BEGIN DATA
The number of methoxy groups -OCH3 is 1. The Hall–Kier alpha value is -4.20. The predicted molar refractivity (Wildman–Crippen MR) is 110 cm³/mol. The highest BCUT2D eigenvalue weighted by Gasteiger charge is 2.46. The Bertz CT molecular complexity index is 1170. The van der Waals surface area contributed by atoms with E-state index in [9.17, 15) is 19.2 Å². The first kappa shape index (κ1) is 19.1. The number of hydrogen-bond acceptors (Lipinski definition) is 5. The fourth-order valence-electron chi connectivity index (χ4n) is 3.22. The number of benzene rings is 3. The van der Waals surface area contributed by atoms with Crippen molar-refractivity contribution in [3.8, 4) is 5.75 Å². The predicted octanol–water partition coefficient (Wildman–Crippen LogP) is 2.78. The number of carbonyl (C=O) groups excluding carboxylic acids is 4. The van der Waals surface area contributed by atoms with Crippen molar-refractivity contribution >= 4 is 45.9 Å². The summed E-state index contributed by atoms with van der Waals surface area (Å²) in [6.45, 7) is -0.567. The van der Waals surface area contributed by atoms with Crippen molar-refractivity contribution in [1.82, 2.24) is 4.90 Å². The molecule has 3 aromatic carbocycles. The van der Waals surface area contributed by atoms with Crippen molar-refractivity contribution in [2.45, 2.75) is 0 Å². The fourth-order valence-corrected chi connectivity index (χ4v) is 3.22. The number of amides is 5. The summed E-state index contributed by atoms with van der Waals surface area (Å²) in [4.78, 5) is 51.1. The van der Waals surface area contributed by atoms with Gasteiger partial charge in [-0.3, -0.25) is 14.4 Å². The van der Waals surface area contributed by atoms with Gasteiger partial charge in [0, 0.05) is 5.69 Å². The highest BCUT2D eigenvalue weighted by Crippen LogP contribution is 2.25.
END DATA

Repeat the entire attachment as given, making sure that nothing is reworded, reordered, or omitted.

The number of methoxy groups -OCH3 is 1. The Hall–Kier alpha value is -4.20. The predicted molar refractivity (Wildman–Crippen MR) is 110 cm³/mol. The highest BCUT2D eigenvalue weighted by Gasteiger charge is 2.46. The Bertz CT molecular complexity index is 1170. The van der Waals surface area contributed by atoms with E-state index in [9.17, 15) is 19.2 Å². The first kappa shape index (κ1) is 19.1. The number of hydrogen-bond acceptors (Lipinski definition) is 5. The fourth-order valence-electron chi connectivity index (χ4n) is 3.22. The number of benzene rings is 3. The van der Waals surface area contributed by atoms with Crippen molar-refractivity contribution in [3.8, 4) is 5.75 Å². The predicted octanol–water partition coefficient (Wildman–Crippen LogP) is 2.78. The number of carbonyl (C=O) groups excluding carboxylic acids is 4. The van der Waals surface area contributed by atoms with Crippen molar-refractivity contribution >= 4 is 45.9 Å². The summed E-state index contributed by atoms with van der Waals surface area (Å²) in [6.45, 7) is -0.567. The van der Waals surface area contributed by atoms with Crippen molar-refractivity contribution in [1.82, 2.24) is 4.90 Å². The molecule has 3 aromatic carbocycles. The van der Waals surface area contributed by atoms with Crippen molar-refractivity contribution in [2.45, 2.75) is 0 Å². The fourth-order valence-corrected chi connectivity index (χ4v) is 3.22. The number of amides is 5. The summed E-state index contributed by atoms with van der Waals surface area (Å²) in [4.78, 5) is 51.1. The van der Waals surface area contributed by atoms with Gasteiger partial charge in [-0.3, -0.25) is 14.4 Å². The van der Waals surface area contributed by atoms with Gasteiger partial charge in [0, 0.05) is 5.69 Å². The highest BCUT2D eigenvalue weighted by Crippen LogP contribution is 2.25.